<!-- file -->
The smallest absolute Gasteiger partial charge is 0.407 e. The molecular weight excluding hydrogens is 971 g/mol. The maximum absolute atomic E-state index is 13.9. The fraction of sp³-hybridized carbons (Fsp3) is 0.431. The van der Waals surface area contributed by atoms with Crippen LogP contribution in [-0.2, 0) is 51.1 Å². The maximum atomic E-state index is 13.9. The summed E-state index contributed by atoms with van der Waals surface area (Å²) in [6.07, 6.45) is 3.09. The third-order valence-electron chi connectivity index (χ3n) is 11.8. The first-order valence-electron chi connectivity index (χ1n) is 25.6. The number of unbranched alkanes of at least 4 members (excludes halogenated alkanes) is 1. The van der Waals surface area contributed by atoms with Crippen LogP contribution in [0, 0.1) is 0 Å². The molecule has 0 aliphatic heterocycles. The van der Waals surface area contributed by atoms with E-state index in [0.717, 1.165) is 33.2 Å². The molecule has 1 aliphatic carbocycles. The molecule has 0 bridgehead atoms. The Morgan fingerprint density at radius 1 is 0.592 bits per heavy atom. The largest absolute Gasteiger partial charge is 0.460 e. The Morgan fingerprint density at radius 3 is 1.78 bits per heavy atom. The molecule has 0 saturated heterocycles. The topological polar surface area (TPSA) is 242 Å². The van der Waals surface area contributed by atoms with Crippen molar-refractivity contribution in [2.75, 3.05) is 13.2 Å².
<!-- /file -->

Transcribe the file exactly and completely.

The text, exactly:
The smallest absolute Gasteiger partial charge is 0.407 e. The molecular weight excluding hydrogens is 971 g/mol. The maximum absolute atomic E-state index is 13.9. The fraction of sp³-hybridized carbons (Fsp3) is 0.431. The van der Waals surface area contributed by atoms with Crippen LogP contribution in [-0.2, 0) is 51.1 Å². The maximum atomic E-state index is 13.9. The summed E-state index contributed by atoms with van der Waals surface area (Å²) in [6.07, 6.45) is 3.09. The third-order valence-electron chi connectivity index (χ3n) is 11.8. The first-order valence-electron chi connectivity index (χ1n) is 25.6. The number of unbranched alkanes of at least 4 members (excludes halogenated alkanes) is 1. The van der Waals surface area contributed by atoms with Crippen LogP contribution in [0, 0.1) is 0 Å². The molecule has 0 aliphatic heterocycles. The van der Waals surface area contributed by atoms with E-state index in [0.717, 1.165) is 33.2 Å². The molecule has 1 aliphatic carbocycles. The molecule has 0 bridgehead atoms. The Morgan fingerprint density at radius 1 is 0.592 bits per heavy atom. The largest absolute Gasteiger partial charge is 0.460 e. The Morgan fingerprint density at radius 3 is 1.78 bits per heavy atom. The molecule has 0 saturated heterocycles. The topological polar surface area (TPSA) is 242 Å². The van der Waals surface area contributed by atoms with Crippen molar-refractivity contribution in [2.75, 3.05) is 13.2 Å².